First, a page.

Contrary to what you might think, curbside storage is not a novel idea in Portland, Oregon. Streetscapes in and around the city regularly featured overgrown grass and other surface-level property next to thoroughfares. Given this, a new pedestrian-centric avenue that just opened along South Waterfront touted its curbside storage as an important part of its design.
The move was originally conceived of as a pilot project that city officials hoped would show the effects of the curb-style storage system for use in future streetcar projects.
Actually, the city was wrong.
The city had overestimated the amount of time that the curbside storage would be necessary and underestimated the cost of the new program. Curbside storage is hardly a new idea, but this plan is a project that needed to be a pilot project.
The city’s incompetence could have potentially been avoided if a seasoned commissioner had stayed on the streetcar project and not bailed. Commissions rarely stay on projects to see through a design and planning process that can include redesign, replacement, and re-development when necessary.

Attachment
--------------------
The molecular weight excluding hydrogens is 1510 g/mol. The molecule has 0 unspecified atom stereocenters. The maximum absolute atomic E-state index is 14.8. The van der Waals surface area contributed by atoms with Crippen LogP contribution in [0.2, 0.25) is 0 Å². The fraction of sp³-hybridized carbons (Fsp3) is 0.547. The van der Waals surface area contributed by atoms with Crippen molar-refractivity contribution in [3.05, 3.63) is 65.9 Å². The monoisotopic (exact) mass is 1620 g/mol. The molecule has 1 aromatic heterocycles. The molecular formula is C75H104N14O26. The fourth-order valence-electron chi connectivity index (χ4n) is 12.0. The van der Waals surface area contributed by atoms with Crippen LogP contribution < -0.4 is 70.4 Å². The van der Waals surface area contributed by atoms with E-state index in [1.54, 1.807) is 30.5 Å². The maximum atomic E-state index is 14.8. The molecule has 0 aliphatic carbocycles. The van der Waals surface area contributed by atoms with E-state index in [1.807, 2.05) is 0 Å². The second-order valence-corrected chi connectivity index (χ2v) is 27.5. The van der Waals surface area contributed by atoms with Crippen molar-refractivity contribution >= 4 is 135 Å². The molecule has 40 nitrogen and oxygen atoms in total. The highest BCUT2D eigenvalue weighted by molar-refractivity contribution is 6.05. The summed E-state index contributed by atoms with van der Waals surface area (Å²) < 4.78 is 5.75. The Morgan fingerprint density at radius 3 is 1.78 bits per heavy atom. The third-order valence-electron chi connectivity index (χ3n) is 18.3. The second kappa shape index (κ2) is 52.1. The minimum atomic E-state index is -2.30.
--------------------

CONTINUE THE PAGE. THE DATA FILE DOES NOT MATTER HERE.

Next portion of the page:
In looking through news articles over the past couple of years, I’ve learned that while curbside storage of high-value and carefully landscaped property for streetcars is a noble idea, it’s not that simple. The local news channels would have you believe that curbside storage is a terrific idea, but it has rarely worked.
A useful model for curbside storage is the New York City street cleaner plan, which is a seamless bike/pedestrian link between Queens and Manhattan for bicycles and pedestrians. With this plan, bike lanes are provided on vehicular lanes, and streets are re-purposed to enhance pedestrian and cycling traffic. A May 2018 report notes that while curb storage won’t provide short-term relief on some of these heavily travelled parts of New York City, pedestrian and vehicular safety is improved with the new system.
Chicago has their own pilot curbside storage plan for neighborhood traffic that stretches from Wilson to Belmont, and from Ashland Avenue to Northport, in Lakeview. This pilot program is not being implemented across the city, and there are currently no plans to expand it to additional neighborhoods.
Bus-oriented curbside storage has also been a compelling use of curb space for homeowners and for commercial property owners in Seattle’s Fremont neighbourhood. Recently, Fremont Sharrows began to improve the bus loading and unloading at one of the highest profile destinations in Fremont, Belmont Park.
These two pilot projects in the lower northeastern US are clear cases of investment in pedestrian infrastructure designed to improve the quality of life for residents in active transportation communities.
The cost and effort required to restore curbside storage along Portland’s Main Street has thus far been nothing less than spectacular. Far from a bed of roses, the investment has paid dividends.